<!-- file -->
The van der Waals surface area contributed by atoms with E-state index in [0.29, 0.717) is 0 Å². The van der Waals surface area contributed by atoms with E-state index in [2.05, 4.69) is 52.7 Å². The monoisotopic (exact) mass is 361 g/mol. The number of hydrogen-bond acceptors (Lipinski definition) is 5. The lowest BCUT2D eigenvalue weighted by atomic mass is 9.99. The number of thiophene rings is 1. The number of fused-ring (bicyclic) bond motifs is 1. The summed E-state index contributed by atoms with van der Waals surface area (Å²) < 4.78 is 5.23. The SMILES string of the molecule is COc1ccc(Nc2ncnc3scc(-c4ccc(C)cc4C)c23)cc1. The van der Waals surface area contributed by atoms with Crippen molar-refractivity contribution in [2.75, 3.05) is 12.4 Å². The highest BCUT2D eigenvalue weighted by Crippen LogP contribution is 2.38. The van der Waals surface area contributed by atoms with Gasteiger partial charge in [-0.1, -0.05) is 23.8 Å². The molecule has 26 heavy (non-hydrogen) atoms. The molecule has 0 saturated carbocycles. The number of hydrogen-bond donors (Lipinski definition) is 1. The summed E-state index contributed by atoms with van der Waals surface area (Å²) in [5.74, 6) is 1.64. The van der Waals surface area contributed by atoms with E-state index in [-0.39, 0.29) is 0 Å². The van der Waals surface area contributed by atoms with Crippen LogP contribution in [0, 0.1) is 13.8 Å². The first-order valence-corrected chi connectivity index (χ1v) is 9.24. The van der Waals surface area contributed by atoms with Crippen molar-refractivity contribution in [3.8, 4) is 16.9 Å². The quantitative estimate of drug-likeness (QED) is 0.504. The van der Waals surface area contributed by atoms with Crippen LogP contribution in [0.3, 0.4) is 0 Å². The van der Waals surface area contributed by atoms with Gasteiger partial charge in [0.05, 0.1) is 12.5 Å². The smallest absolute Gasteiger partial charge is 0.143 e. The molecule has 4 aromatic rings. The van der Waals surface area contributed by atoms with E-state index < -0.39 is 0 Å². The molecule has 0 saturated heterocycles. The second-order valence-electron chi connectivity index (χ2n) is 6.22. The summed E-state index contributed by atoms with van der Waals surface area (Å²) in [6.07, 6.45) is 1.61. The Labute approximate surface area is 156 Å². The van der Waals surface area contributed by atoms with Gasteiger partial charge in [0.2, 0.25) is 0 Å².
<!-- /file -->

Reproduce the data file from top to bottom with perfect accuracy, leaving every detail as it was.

The van der Waals surface area contributed by atoms with E-state index in [0.29, 0.717) is 0 Å². The van der Waals surface area contributed by atoms with E-state index in [2.05, 4.69) is 52.7 Å². The monoisotopic (exact) mass is 361 g/mol. The number of hydrogen-bond acceptors (Lipinski definition) is 5. The lowest BCUT2D eigenvalue weighted by atomic mass is 9.99. The number of thiophene rings is 1. The number of fused-ring (bicyclic) bond motifs is 1. The summed E-state index contributed by atoms with van der Waals surface area (Å²) < 4.78 is 5.23. The SMILES string of the molecule is COc1ccc(Nc2ncnc3scc(-c4ccc(C)cc4C)c23)cc1. The van der Waals surface area contributed by atoms with Crippen molar-refractivity contribution in [2.75, 3.05) is 12.4 Å². The highest BCUT2D eigenvalue weighted by Crippen LogP contribution is 2.38. The van der Waals surface area contributed by atoms with Gasteiger partial charge in [-0.1, -0.05) is 23.8 Å². The molecule has 26 heavy (non-hydrogen) atoms. The molecule has 0 saturated carbocycles. The number of hydrogen-bond donors (Lipinski definition) is 1. The summed E-state index contributed by atoms with van der Waals surface area (Å²) in [5.74, 6) is 1.64. The van der Waals surface area contributed by atoms with E-state index in [-0.39, 0.29) is 0 Å². The van der Waals surface area contributed by atoms with Crippen LogP contribution in [0, 0.1) is 13.8 Å². The first-order valence-corrected chi connectivity index (χ1v) is 9.24. The van der Waals surface area contributed by atoms with Crippen molar-refractivity contribution in [3.8, 4) is 16.9 Å². The quantitative estimate of drug-likeness (QED) is 0.504. The van der Waals surface area contributed by atoms with Crippen LogP contribution in [0.3, 0.4) is 0 Å². The van der Waals surface area contributed by atoms with Gasteiger partial charge in [0.05, 0.1) is 12.5 Å². The smallest absolute Gasteiger partial charge is 0.143 e. The molecule has 4 aromatic rings. The van der Waals surface area contributed by atoms with E-state index < -0.39 is 0 Å². The molecule has 0 saturated heterocycles. The second-order valence-electron chi connectivity index (χ2n) is 6.22. The summed E-state index contributed by atoms with van der Waals surface area (Å²) in [6.07, 6.45) is 1.61. The Labute approximate surface area is 156 Å². The van der Waals surface area contributed by atoms with Gasteiger partial charge in [0.2, 0.25) is 0 Å².